Comp 271 lab 2 - iterative mergesort (and C++ lists)
A Race of Sorts
Part 1 Overview: bottom-up mergesort
Bailey implements a recursive version of mergesort. You
are to implement the non-recursive version.
I've provided you with an IntelliJ project named sorters (as sorters.zip).
In the Sorters.java class in this project, I implement most of the sorting
methods of Bailey chapter 6, each applied to a class IntList which is my own
implementation of an ArrayList<int>.
In particular, recursive mergesort appears as IntList.rmsort(). This would
sort an array of length 100 by:
- dividing it into two pieces of size 50 each
- dividing each of those into two pieces of size 25 each
- dividing each of those into two pieces of sizes 13 and 12
- (down to pieces of size 2)
- divide those pieces into two pieces of size 1, which are
- Now do all the merges on the way back up
Iterative mergesort works differently. At any one time, you visualize the
array as a sequence of "blocks", each of size a perfect power of two
except for the final block. At the start, the blocksize is 1, and each
block of length 1 is, of course, sorted. The process repeats with
successive block sizes 2, 4, 8, 16, 32, ... until the blocksize becomes
larger than the entire array size. On an array of size 100 you would now
do the following:
- merge each pair of consecutive blocks of length 1 into a block of
- merge each pair of consecutive blocks of length 2 into a block of
- merge each pair of consecutive blocks of length 4 into a block of
- as the last merge, we have one block of length 64, and a second block
of length 100-64 = 36. Merge them.
I've supplied you with the following merging methods:
- mergeblocks (int A, int T, int start, int blocksize)
- mergeblocks2(int A, int T, int start, int block1size, int
T is the temp space, to be allocated at the start of imsort(). The first
merger method, mergeblocks(), merges two equal-sized blocks; the second
allows for the block sizes to be unequal. Use whichever you prefer. Both should
handle having an undersized block as the last block of the
array, but let me know if you have problems.
In class Sorters.java I've started the implementation of iterative
mergesort in method imsort(). The code there is this:
int temp = null; //
allocate temp; finish this!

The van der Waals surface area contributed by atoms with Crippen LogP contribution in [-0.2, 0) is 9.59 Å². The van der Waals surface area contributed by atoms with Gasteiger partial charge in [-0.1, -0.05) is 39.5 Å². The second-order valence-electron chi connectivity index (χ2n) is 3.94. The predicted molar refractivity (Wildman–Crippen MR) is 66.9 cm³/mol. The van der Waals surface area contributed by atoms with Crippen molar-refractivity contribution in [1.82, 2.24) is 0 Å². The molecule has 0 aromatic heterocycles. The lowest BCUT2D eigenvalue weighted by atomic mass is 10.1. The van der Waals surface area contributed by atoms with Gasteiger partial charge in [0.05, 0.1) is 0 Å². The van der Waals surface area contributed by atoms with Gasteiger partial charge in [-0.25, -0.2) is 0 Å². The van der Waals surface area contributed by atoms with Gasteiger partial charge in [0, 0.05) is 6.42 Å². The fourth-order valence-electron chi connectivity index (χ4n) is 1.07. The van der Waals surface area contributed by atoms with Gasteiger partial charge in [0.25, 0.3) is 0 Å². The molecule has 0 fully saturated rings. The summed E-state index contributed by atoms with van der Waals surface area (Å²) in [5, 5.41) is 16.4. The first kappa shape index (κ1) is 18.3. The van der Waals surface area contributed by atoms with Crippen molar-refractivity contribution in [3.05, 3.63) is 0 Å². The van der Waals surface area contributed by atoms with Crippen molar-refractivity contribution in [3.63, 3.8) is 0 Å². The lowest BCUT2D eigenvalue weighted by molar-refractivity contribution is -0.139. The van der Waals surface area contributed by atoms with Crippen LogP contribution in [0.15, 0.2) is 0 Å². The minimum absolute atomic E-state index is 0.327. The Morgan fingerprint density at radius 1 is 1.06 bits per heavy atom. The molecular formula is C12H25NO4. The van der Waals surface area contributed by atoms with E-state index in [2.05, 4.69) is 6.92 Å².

int blockLength = 1;
while (blockLength <
swap elements and temp as follows:
 a = elements; // this is just a pointer, not an
//elements = temp;
//temp = a;
blockLength *= 2;
You will have to edit this as necessary, and also edit the mergepass()
code. You should not change the mergeblocks() methods.
Make sure you allocate temp!
My class SortTester runs several versions of sorting algorithms on the
same data, and records the time. Currently it runs InsertionSort,
recursive MergeSort (Sorters.rmsort()), and Java's built-in
Collections.sort(). You are to complete the definition of iterative
mergesort, imsort(), and test it for speed against recursive mergesort and
Collections.sort(). You will need to comment out the InsertionSort test
once you've got imsort() working, as you'll need to test it with sizes
much too large for InsertionSort to handle in a reasonable time.
In my definition of class IntList, I've left out the expand() method (the
topic of the previous lab), but you don't need that as you're not using
add(). Instead, you will create IntLists of the desired size using the
IntList A = new IntList(100000);
and then use A.RandomFill() to create random entries. My code does that, and
then makes copies of the data, so that different sorts all
start with the same initial data. Currently the code runs InsertionSort on nums
(this is the one you will comment out), recursive mergesort on nums1,
and is set up to run iterative mergesort on nums2. After
you run your sort method, you can check that it worked with
IntList.checksort(). Right now, this fails for nums2, because imsort() isn't
We've already compared selection sort and insertion sort.
For block sizes of 1,000,000 up to 10,000,000 or so (doubling each time; say
1,000,000; 2,000,000; 5,000,000; 10,000,000), tell me the relative
times of iterative and recursive mergesort. You could add
qsort2() if it works, or the built-in Java sort, but that's optional. Do the
timing numbers seem consistent with O(n log(n))?
Second, find out how large an array you can sort with iterative mergesort in
Make sure you use checksort() to verify that your sort implementation works.
Part 2: implement StrList (from lab 1) in C++
Start with StrList.cpp (one file). Do the same
thing to the add() method that you did in lab 1 in Java. Don't worry about
There are two catches. First, you need to call delete
 oldelements (or whatever the name of the variable is) after
you're done with it. C++ does not have garbage collection.
Second, what is the type of elements?
It's declared to be an array of string. That's the same as pointer to
string, or string*. A string*
is the same as a pointer to an array of strings. If newelements
and elements are two string*,
then the assignment
causes elements to point to
the same object as newelements;
that is, to the new array. It is safe to call delete
 elements before this, as that simply erases the
current contents of elements,
as a pointer.
To submit your Java project, create a zipfile and email it to me at
firstname.lastname@example.org, or use sakai. Alternatively, you can upload
SortTester.java and Sorters.java individually (for this project I will
For the C++ project, all I will need is the StrList.cpp file.